Statues of the Virgin Mary have been embarking on various types of movement and migration for centuries. They are the fixed points around which religious activities are carried out in communities in Spain and Latin America and play significant roles in the personal and social lives of their devotees. Until recently, however, scholarship has largely overlooked the potential richness of what religious material cultures can tell us about religious transformation in Latin America. This paper therefore offers a theoretical and methodological advance by way of a ground-up, ‘material’ approach to understanding religious change through the religious statues themselves. It utilises the statue of the Virgen de la Regla in Chipiona, Spain as a node on a map from which to trace the lines of movement from Spain into Cuba where a replica of the same Virgin, another nodal point, is worshipped as both Virgin Mary and Santeria Orisha Yamaya.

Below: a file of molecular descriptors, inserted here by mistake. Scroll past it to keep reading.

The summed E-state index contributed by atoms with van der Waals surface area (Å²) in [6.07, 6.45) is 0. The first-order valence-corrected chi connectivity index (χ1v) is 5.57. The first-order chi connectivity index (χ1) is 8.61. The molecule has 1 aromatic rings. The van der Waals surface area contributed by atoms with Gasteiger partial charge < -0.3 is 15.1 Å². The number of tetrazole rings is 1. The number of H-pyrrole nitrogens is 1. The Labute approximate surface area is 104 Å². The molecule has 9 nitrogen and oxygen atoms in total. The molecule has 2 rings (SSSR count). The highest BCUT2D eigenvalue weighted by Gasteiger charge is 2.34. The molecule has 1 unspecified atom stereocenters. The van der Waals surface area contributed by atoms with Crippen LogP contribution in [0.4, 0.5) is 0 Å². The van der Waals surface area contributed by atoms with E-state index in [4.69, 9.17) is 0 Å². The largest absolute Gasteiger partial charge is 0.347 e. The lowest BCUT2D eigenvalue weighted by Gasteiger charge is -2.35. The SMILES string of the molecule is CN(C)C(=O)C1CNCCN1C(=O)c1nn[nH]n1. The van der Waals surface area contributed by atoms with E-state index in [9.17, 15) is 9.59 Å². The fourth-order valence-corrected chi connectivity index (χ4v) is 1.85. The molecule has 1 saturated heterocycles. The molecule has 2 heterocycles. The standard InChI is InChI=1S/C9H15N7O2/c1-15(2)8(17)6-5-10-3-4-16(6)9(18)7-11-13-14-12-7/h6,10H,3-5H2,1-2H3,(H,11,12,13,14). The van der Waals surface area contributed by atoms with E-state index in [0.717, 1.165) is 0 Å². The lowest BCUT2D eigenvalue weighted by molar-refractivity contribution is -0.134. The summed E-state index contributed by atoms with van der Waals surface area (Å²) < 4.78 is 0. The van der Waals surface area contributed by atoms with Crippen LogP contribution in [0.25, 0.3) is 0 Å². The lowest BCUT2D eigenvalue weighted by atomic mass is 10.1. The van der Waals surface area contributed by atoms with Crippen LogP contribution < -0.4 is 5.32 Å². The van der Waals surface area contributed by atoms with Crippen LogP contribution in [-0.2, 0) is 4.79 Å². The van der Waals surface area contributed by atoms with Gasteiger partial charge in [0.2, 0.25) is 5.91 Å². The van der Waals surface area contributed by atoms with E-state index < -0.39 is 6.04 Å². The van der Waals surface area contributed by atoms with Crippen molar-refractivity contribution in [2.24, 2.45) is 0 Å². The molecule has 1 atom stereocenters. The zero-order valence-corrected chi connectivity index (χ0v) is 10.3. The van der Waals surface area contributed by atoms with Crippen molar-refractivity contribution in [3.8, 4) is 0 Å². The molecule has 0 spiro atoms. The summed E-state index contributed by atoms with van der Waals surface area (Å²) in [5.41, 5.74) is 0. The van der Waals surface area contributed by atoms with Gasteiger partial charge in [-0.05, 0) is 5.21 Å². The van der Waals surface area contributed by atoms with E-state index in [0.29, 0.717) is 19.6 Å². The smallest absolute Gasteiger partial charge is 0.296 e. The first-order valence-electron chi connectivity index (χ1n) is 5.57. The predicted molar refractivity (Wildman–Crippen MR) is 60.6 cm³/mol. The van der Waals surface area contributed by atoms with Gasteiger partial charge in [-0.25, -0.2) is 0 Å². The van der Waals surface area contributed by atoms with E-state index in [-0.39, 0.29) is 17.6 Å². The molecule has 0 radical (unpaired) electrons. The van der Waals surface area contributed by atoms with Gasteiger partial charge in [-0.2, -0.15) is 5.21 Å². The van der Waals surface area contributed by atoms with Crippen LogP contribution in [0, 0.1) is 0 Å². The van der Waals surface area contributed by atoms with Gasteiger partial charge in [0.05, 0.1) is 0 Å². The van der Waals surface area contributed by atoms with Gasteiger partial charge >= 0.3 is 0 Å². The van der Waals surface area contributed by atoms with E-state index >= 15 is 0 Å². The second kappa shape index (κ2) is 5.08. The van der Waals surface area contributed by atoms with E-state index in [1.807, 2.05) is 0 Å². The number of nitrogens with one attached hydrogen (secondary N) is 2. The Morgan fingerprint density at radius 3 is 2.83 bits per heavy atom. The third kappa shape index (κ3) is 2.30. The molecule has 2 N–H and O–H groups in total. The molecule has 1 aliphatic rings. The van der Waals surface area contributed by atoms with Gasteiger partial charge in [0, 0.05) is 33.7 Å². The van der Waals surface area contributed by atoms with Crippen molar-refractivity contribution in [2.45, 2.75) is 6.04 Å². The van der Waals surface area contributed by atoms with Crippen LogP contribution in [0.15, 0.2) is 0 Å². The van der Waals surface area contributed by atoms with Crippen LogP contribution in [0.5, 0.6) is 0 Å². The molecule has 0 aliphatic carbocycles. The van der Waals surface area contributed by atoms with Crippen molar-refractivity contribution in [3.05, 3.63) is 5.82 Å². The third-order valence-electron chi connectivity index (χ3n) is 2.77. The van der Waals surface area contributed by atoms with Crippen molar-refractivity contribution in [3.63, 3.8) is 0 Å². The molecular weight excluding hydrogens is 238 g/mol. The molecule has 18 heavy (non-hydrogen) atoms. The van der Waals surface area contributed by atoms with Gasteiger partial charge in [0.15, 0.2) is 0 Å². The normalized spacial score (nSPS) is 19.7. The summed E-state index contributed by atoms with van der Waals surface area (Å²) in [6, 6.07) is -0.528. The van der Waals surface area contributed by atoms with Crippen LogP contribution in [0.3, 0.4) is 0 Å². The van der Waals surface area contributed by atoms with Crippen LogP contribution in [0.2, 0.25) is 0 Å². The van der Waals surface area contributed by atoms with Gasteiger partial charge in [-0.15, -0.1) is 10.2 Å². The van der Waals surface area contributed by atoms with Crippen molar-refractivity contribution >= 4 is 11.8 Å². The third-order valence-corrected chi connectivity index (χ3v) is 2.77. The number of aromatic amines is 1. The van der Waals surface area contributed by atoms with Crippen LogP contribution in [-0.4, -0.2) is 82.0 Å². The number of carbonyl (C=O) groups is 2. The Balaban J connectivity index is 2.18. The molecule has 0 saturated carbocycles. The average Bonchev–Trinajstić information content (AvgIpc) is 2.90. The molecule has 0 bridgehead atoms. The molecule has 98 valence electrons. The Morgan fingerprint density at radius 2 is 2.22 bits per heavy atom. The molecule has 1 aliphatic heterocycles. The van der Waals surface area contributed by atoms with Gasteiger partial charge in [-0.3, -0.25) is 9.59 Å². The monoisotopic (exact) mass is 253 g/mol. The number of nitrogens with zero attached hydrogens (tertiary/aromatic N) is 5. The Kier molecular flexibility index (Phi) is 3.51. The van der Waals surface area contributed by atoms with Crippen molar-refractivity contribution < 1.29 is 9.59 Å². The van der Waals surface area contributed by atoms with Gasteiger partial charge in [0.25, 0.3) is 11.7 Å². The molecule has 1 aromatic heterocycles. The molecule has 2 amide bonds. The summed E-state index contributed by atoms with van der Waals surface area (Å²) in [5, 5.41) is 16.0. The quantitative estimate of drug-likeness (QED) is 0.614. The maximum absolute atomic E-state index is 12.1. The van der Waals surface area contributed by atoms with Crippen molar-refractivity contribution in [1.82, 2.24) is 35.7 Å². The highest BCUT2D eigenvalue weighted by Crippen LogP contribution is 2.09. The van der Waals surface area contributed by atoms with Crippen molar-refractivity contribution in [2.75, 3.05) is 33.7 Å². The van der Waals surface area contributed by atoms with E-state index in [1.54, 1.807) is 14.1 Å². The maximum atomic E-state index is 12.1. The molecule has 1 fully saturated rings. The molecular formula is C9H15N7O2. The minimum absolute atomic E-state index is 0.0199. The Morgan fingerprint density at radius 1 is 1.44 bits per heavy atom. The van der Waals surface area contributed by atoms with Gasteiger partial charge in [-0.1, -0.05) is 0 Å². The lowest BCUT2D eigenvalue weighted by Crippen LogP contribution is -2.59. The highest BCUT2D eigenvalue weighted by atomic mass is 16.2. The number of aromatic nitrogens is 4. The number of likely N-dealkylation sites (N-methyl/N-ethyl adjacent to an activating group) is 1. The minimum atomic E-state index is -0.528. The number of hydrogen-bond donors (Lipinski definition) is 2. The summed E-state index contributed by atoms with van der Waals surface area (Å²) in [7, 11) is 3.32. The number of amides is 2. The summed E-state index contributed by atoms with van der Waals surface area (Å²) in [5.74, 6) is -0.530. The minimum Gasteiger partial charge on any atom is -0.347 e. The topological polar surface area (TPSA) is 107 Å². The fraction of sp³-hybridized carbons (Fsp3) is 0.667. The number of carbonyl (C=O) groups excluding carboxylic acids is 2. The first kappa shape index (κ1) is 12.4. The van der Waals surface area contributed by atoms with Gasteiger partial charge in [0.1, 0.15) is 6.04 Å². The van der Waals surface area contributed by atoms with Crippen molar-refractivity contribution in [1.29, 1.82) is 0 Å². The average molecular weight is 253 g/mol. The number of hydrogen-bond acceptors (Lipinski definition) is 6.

Focusing on the Brazilian spirit-incorporation religion of Umbanda, this article proposes a theoretical shift in conceptions of hybridity: a move from asking “what ingredients mix in what manner to produce what result?” to asking “how do we interpret religious innovation?” This approach sees meaning as simply the result of interpretation (not in terms of a representational relation between words and world). It also underlines the centrality of discursive claims of hybridity and purity, as opposed to historical issues of origins – a point clarified by comparing “hybridity” to “tradition.” Comparison of Umbanda and Candomblé leads to the conclusion that each can be considered both “Afro-Brazilian” and “hybrid” in different ways. Candomblé exhibits semantic polarity (all groups accept that a certain sub-type is more authentic and hybridity marks divergence from that norm). Umbanda exhibits semantic plurality (wide variation between groups is not subject to such a normative judgment).